Richmond Lock & Weir

My walk starts at Richmond Lock & Weir, the most upstream point of the tidal Thames. The structure, which is maintained and operated by the Port of London Authority, is situated between Teddington and Richmond and was officially opened in 1894. It comprises three vertical steel sluice gates suspended from the footbridge. Each gate is 20 metres wide, 3.64 metres in depth, and weighs 32.6 tonnes.

The gates are manipulated to ensure that the water level between Richmond Lock and Teddington Lock is maintained at or above half-tide level. Although timing can change due to prevailing conditions, usually the sluice gates are raised into the footbridge for around two hours each side of high tide allowing river traffic to pass through. For the rest of the day the sluice gates are closed and boats must use the lock alongside.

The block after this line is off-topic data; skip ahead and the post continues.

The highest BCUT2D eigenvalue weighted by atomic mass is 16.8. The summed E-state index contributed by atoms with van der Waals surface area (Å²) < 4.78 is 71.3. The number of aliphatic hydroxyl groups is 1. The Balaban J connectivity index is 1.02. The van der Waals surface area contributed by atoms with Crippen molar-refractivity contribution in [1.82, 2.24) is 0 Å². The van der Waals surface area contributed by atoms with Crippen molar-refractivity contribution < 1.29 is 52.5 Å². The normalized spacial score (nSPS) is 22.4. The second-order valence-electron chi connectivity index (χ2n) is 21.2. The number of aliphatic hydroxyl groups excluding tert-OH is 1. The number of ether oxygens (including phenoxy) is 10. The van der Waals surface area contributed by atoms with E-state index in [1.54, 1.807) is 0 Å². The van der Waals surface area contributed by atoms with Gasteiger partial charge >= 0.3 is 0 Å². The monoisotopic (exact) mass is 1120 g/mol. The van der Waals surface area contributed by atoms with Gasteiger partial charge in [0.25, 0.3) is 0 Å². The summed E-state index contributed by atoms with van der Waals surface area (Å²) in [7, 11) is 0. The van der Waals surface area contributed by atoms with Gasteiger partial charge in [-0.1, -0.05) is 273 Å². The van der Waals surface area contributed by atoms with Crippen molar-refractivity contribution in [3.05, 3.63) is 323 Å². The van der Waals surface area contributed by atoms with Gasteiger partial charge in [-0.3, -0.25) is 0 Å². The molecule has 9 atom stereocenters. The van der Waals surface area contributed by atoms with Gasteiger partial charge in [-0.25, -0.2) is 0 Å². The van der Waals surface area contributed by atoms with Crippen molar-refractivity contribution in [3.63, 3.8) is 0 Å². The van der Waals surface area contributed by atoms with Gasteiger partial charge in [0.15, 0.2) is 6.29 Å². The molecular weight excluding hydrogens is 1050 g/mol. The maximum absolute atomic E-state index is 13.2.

The lock is 76 metres long and 8 metres wide. Use of the lock, which has a Lock Foreman on duty 24 hours a day, is charged at 5 pounds for all classes of vessel. Small craft rollers in the arch on the far side are available for canoes and skiffs to use instead of locking.

Upstream view from the bridge with Twickenham Bridge in sight.

Downstream view from the bridge.

Information notice at the bottom of the steps leading up to the footbridge.

The lock.

The weir and bridge seen from downstream.

Beautiful wooded walk to the next bridge.

Ann Voysey